In addition, the area has never received any running water, resulting in residents depending on shallow wells for water. This is the water they drink and use for both cooking and laundry.

While residents elsewhere in Chitungwiza get into the New Year with plans to improve their yards, those from Zengeza 4 would be thinking about digging deep wells to save themselves from water problems. It seems a health time bomb is simmering at the surface and is waiting to explode in Zengeza.

Residents live in perpetual fear of contracting diseases such as cholera. They have no choice, but to stay put at their houses that have no sewer and running water because “this is where our only homes are.”

Like other residents, James has lost hope of living a normal life, as he is now accustomed to the situation in Zengeza.
“Since the time this area was built, we have not received water,” said James. “We do not even have any piping system nor sewer system.  “Promises by council to improve our way of living have for years been mere rhetoric.”

Shallow wells are conspicuous in front of a number of houses in the area. There are a number of blair toilets dotted in front of most houses and what is worrisome is that the toilets are constructed near the shallow wells. It is feared some underground water from the toilets will seep into the wells.

Other residents have resorted to using nightclubs at a nearby shopping centre for ablution facilities. Chakanetsa Panganai, from the same area, said he uses one of his bedrooms as a bathroom. 

“After putting water in a bucket, I then go ahead and bath in one of the rooms and then mop up the floor afterwards.”  But the residents seem unperturbed as they do their day-to-day business as if everything is normal.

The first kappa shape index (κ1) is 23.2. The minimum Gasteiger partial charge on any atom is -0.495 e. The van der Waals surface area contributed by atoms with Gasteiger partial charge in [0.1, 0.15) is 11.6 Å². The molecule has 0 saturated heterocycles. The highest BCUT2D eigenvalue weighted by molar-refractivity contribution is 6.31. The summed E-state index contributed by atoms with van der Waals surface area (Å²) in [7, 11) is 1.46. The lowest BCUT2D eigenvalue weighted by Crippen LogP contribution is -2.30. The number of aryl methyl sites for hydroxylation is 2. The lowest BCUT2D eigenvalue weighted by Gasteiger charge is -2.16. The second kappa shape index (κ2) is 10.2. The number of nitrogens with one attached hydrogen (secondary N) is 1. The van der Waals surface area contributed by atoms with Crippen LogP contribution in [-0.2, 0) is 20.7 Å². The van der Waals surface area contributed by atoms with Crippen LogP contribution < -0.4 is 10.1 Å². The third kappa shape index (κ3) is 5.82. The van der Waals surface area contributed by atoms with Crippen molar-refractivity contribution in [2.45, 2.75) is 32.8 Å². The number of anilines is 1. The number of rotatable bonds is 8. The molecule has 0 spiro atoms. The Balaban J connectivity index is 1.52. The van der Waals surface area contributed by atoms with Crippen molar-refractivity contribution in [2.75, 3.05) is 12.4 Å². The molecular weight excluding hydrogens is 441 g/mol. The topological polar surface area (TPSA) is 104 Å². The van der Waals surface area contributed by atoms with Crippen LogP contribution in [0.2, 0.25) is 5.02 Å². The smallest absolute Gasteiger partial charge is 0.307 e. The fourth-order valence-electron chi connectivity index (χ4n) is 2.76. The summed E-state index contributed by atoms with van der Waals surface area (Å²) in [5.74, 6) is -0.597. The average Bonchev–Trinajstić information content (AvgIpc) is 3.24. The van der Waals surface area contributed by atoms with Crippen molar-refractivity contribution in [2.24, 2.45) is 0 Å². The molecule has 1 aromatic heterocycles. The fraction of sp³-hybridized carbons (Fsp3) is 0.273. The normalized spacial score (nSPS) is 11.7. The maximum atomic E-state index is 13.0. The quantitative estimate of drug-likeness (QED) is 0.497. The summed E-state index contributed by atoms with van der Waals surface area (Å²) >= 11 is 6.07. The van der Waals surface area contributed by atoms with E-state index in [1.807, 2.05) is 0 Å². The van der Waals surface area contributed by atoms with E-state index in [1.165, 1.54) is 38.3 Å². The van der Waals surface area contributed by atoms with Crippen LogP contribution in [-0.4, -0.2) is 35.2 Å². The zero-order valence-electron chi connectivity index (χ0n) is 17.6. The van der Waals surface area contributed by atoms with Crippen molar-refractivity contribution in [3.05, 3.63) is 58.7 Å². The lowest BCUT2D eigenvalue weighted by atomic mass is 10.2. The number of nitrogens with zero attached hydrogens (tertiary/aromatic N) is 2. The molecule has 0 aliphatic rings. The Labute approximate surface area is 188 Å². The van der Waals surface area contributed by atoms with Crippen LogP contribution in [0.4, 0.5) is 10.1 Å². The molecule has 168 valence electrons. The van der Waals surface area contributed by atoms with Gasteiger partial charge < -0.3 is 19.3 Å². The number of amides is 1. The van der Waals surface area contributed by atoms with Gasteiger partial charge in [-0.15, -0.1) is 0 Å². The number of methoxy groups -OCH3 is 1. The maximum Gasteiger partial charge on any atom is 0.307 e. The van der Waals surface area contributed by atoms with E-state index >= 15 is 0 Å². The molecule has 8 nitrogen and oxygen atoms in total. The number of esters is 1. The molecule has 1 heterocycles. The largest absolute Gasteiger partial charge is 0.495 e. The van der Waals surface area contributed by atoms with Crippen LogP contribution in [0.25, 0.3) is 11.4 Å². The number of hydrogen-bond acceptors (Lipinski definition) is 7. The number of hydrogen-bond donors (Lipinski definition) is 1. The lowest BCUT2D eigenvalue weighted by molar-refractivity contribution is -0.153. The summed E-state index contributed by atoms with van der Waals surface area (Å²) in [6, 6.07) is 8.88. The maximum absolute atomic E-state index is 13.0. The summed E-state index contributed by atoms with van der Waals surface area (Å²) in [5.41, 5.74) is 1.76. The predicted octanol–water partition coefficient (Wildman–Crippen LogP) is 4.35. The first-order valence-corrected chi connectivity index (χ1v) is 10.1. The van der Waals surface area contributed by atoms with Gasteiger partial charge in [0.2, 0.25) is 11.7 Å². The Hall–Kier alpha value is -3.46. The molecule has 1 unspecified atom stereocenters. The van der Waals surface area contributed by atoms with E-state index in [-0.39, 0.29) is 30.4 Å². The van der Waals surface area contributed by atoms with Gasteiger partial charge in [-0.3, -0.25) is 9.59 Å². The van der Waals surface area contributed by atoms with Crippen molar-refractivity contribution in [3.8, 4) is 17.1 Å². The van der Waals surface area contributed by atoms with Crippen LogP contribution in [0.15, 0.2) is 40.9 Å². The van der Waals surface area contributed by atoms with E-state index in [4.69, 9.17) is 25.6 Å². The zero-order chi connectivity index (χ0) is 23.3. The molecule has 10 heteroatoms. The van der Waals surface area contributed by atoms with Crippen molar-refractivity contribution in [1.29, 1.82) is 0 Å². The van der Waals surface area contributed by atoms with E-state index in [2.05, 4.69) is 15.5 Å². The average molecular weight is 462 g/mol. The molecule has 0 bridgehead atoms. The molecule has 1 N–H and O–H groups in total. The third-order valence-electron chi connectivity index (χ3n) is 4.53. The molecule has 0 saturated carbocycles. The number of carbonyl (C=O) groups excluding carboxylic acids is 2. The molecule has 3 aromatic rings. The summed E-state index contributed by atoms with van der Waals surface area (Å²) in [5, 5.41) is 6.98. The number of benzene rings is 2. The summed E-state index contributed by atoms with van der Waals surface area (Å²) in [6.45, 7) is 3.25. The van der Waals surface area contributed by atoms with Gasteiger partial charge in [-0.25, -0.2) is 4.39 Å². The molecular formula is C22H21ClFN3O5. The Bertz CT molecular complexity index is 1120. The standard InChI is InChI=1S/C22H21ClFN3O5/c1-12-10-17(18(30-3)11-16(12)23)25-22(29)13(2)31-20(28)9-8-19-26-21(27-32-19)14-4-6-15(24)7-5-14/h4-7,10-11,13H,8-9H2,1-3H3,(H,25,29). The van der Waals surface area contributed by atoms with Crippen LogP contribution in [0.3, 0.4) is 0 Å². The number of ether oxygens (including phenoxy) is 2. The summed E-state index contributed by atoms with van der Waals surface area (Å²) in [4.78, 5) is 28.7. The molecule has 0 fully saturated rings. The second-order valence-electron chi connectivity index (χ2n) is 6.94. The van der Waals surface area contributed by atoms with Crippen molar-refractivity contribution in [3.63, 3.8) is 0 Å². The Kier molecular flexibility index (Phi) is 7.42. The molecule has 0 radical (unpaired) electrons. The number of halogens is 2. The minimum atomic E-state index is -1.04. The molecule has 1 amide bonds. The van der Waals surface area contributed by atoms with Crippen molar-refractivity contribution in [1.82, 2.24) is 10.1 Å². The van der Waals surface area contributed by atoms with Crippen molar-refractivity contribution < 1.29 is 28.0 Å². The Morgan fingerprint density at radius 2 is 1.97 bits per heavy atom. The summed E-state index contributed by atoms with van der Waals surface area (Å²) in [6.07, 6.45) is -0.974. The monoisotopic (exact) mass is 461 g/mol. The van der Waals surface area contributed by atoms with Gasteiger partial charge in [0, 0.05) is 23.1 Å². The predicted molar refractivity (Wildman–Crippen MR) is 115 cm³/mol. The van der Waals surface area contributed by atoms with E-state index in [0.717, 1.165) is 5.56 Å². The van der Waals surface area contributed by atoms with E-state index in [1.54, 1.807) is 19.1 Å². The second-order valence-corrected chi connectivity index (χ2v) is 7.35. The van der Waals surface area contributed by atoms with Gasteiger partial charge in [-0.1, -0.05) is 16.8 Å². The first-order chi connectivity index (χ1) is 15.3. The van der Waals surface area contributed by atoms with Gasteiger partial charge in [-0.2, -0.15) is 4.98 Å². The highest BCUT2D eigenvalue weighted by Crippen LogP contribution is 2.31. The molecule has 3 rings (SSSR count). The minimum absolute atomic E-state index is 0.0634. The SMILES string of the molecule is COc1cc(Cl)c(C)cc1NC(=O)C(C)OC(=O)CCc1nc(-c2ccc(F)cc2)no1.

Children are equally vulnerable to health diseases that are associated with consumption of unclean water. Those who fear contracting diseases, fetch drinking water from taps at the council head offices.

Even the city authorities do not dissuade the residents from fetching water from the council premises presumably because they know they are the ones to blame for the water problems.

“We are living by the grace of God,” said Panganai. So united are the residents that they share the use of the wells among themselves. “No hard feelings,” said Panganai. “We have to share, after all we are in the same predicament.” 

It is difficult for one to imagine that the suburb faces such a problem judging by the posh houses in the area. The towering houses give the impression that all is well. Ironically, the Chitungwiza Municipality has been billing the residents of the area despite the fact that there is no running water.

One of the residents, whose water bill recently topped more than US$150 said it was a mockery for council to bill them for water that they are not supplying. “We have been receiving bills since we started living in this area,” said the resident, who refused to be named.